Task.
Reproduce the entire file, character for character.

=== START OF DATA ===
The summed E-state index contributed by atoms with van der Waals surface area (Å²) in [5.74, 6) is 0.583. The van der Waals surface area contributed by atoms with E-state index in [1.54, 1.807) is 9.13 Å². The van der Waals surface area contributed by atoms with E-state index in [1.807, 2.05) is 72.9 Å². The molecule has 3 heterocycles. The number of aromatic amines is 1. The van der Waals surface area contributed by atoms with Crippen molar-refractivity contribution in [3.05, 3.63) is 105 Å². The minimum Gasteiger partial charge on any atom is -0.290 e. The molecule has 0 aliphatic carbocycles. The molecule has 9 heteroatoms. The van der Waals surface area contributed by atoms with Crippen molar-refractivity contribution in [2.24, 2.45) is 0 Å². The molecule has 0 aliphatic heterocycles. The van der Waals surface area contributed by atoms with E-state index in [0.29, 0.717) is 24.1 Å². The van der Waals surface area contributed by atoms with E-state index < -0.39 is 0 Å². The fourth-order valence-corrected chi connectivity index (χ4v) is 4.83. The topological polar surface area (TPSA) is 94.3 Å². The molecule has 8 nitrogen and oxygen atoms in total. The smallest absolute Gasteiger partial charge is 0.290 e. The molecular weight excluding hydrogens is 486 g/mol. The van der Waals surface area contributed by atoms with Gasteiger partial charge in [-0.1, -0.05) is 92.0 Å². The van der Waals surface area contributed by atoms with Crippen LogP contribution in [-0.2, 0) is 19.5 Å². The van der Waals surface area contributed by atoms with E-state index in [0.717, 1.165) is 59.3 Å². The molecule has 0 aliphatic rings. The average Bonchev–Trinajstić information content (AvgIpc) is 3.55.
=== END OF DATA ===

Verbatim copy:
The summed E-state index contributed by atoms with van der Waals surface area (Å²) in [5.74, 6) is 0.583. The van der Waals surface area contributed by atoms with E-state index in [1.54, 1.807) is 9.13 Å². The van der Waals surface area contributed by atoms with E-state index in [1.807, 2.05) is 72.9 Å². The molecule has 3 heterocycles. The number of aromatic amines is 1. The van der Waals surface area contributed by atoms with Crippen molar-refractivity contribution in [3.05, 3.63) is 105 Å². The minimum Gasteiger partial charge on any atom is -0.290 e. The molecule has 0 aliphatic carbocycles. The molecule has 9 heteroatoms. The van der Waals surface area contributed by atoms with Crippen molar-refractivity contribution in [2.24, 2.45) is 0 Å². The molecule has 0 aliphatic heterocycles. The van der Waals surface area contributed by atoms with E-state index in [0.29, 0.717) is 24.1 Å². The van der Waals surface area contributed by atoms with E-state index < -0.39 is 0 Å². The fourth-order valence-corrected chi connectivity index (χ4v) is 4.83. The topological polar surface area (TPSA) is 94.3 Å². The molecule has 8 nitrogen and oxygen atoms in total. The smallest absolute Gasteiger partial charge is 0.290 e. The molecular weight excluding hydrogens is 486 g/mol. The van der Waals surface area contributed by atoms with Gasteiger partial charge in [-0.1, -0.05) is 92.0 Å². The van der Waals surface area contributed by atoms with Crippen LogP contribution in [-0.2, 0) is 19.5 Å². The van der Waals surface area contributed by atoms with E-state index in [0.717, 1.165) is 59.3 Å². The molecule has 0 aliphatic rings. The average Bonchev–Trinajstić information content (AvgIpc) is 3.55.